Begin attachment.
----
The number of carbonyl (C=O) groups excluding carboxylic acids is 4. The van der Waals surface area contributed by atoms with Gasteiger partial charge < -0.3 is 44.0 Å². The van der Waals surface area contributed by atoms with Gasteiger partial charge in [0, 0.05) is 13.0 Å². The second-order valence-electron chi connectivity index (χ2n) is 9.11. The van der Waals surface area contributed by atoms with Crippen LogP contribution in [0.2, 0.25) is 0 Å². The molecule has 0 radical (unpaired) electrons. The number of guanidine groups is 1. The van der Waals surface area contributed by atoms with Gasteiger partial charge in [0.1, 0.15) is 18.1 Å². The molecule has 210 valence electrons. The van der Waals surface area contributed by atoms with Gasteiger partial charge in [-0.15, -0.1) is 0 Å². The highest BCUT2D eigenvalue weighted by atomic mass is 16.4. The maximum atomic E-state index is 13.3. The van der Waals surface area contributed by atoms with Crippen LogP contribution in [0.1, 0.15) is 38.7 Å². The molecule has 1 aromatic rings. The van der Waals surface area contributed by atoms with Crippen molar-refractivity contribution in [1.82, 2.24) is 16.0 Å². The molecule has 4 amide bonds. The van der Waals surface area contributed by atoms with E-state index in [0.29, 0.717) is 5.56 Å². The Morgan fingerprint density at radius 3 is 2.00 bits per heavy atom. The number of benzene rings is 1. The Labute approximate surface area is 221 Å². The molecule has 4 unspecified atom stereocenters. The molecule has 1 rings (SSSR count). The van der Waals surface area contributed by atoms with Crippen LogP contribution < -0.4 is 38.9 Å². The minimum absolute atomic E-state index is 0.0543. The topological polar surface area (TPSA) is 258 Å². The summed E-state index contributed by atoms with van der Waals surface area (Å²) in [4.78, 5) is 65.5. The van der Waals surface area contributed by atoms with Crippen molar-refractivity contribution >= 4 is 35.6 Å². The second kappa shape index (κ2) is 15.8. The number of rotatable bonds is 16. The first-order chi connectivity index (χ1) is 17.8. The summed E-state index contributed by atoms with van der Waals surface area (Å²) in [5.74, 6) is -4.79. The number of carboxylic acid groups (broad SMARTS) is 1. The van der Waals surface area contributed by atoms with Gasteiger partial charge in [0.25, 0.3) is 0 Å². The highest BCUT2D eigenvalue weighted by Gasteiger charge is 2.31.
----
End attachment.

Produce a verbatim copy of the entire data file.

The number of carbonyl (C=O) groups excluding carboxylic acids is 4. The van der Waals surface area contributed by atoms with Gasteiger partial charge < -0.3 is 44.0 Å². The van der Waals surface area contributed by atoms with Gasteiger partial charge in [0, 0.05) is 13.0 Å². The second-order valence-electron chi connectivity index (χ2n) is 9.11. The van der Waals surface area contributed by atoms with Crippen LogP contribution in [0.2, 0.25) is 0 Å². The molecule has 0 radical (unpaired) electrons. The number of guanidine groups is 1. The van der Waals surface area contributed by atoms with Gasteiger partial charge in [0.1, 0.15) is 18.1 Å². The molecule has 210 valence electrons. The van der Waals surface area contributed by atoms with Gasteiger partial charge in [-0.15, -0.1) is 0 Å². The highest BCUT2D eigenvalue weighted by atomic mass is 16.4. The maximum atomic E-state index is 13.3. The van der Waals surface area contributed by atoms with Crippen LogP contribution in [0.1, 0.15) is 38.7 Å². The molecule has 1 aromatic rings. The van der Waals surface area contributed by atoms with Crippen molar-refractivity contribution in [1.82, 2.24) is 16.0 Å². The molecule has 4 amide bonds. The van der Waals surface area contributed by atoms with E-state index in [0.29, 0.717) is 5.56 Å². The Morgan fingerprint density at radius 3 is 2.00 bits per heavy atom. The number of benzene rings is 1. The Labute approximate surface area is 221 Å². The molecule has 4 unspecified atom stereocenters. The molecule has 1 rings (SSSR count). The van der Waals surface area contributed by atoms with Crippen LogP contribution < -0.4 is 38.9 Å². The minimum absolute atomic E-state index is 0.0543. The topological polar surface area (TPSA) is 258 Å². The summed E-state index contributed by atoms with van der Waals surface area (Å²) in [4.78, 5) is 65.5. The van der Waals surface area contributed by atoms with Crippen molar-refractivity contribution >= 4 is 35.6 Å². The second kappa shape index (κ2) is 15.8. The number of rotatable bonds is 16. The first-order chi connectivity index (χ1) is 17.8. The summed E-state index contributed by atoms with van der Waals surface area (Å²) in [5.74, 6) is -4.79. The number of carboxylic acid groups (broad SMARTS) is 1. The van der Waals surface area contributed by atoms with Gasteiger partial charge in [0.25, 0.3) is 0 Å². The highest BCUT2D eigenvalue weighted by Gasteiger charge is 2.31.